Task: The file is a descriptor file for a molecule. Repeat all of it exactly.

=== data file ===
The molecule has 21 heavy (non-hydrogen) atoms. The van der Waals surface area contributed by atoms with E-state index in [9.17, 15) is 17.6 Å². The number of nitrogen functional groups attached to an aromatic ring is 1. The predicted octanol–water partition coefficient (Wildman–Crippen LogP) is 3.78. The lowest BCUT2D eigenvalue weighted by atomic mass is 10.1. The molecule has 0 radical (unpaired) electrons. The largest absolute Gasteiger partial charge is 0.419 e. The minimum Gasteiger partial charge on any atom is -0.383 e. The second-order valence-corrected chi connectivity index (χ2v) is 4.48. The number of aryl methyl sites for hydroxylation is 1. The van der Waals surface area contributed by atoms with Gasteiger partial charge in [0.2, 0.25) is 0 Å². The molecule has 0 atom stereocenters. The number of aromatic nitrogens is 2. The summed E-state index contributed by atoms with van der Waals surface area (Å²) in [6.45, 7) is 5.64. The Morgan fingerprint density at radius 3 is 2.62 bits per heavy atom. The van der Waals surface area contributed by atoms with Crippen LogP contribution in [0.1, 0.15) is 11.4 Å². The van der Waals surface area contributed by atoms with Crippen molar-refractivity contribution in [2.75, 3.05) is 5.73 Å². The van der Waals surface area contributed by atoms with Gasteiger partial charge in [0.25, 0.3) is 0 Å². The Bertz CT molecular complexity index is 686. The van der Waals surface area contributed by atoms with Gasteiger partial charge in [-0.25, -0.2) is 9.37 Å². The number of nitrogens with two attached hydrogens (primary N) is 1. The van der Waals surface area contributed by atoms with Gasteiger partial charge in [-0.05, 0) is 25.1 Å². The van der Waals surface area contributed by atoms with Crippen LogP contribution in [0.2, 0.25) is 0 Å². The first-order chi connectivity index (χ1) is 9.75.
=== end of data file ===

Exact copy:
The molecule has 21 heavy (non-hydrogen) atoms. The van der Waals surface area contributed by atoms with E-state index in [9.17, 15) is 17.6 Å². The number of nitrogen functional groups attached to an aromatic ring is 1. The predicted octanol–water partition coefficient (Wildman–Crippen LogP) is 3.78. The lowest BCUT2D eigenvalue weighted by atomic mass is 10.1. The molecule has 0 radical (unpaired) electrons. The largest absolute Gasteiger partial charge is 0.419 e. The minimum Gasteiger partial charge on any atom is -0.383 e. The second-order valence-corrected chi connectivity index (χ2v) is 4.48. The number of aryl methyl sites for hydroxylation is 1. The van der Waals surface area contributed by atoms with Gasteiger partial charge in [0.2, 0.25) is 0 Å². The molecule has 0 atom stereocenters. The number of aromatic nitrogens is 2. The summed E-state index contributed by atoms with van der Waals surface area (Å²) in [6.45, 7) is 5.64. The Morgan fingerprint density at radius 3 is 2.62 bits per heavy atom. The van der Waals surface area contributed by atoms with Crippen LogP contribution in [0.1, 0.15) is 11.4 Å². The van der Waals surface area contributed by atoms with Crippen molar-refractivity contribution in [2.75, 3.05) is 5.73 Å². The van der Waals surface area contributed by atoms with Gasteiger partial charge in [0.25, 0.3) is 0 Å². The Bertz CT molecular complexity index is 686. The van der Waals surface area contributed by atoms with Gasteiger partial charge in [-0.25, -0.2) is 9.37 Å². The number of nitrogens with two attached hydrogens (primary N) is 1. The van der Waals surface area contributed by atoms with Gasteiger partial charge in [-0.05, 0) is 25.1 Å². The van der Waals surface area contributed by atoms with Crippen LogP contribution in [0.2, 0.25) is 0 Å². The first-order chi connectivity index (χ1) is 9.75.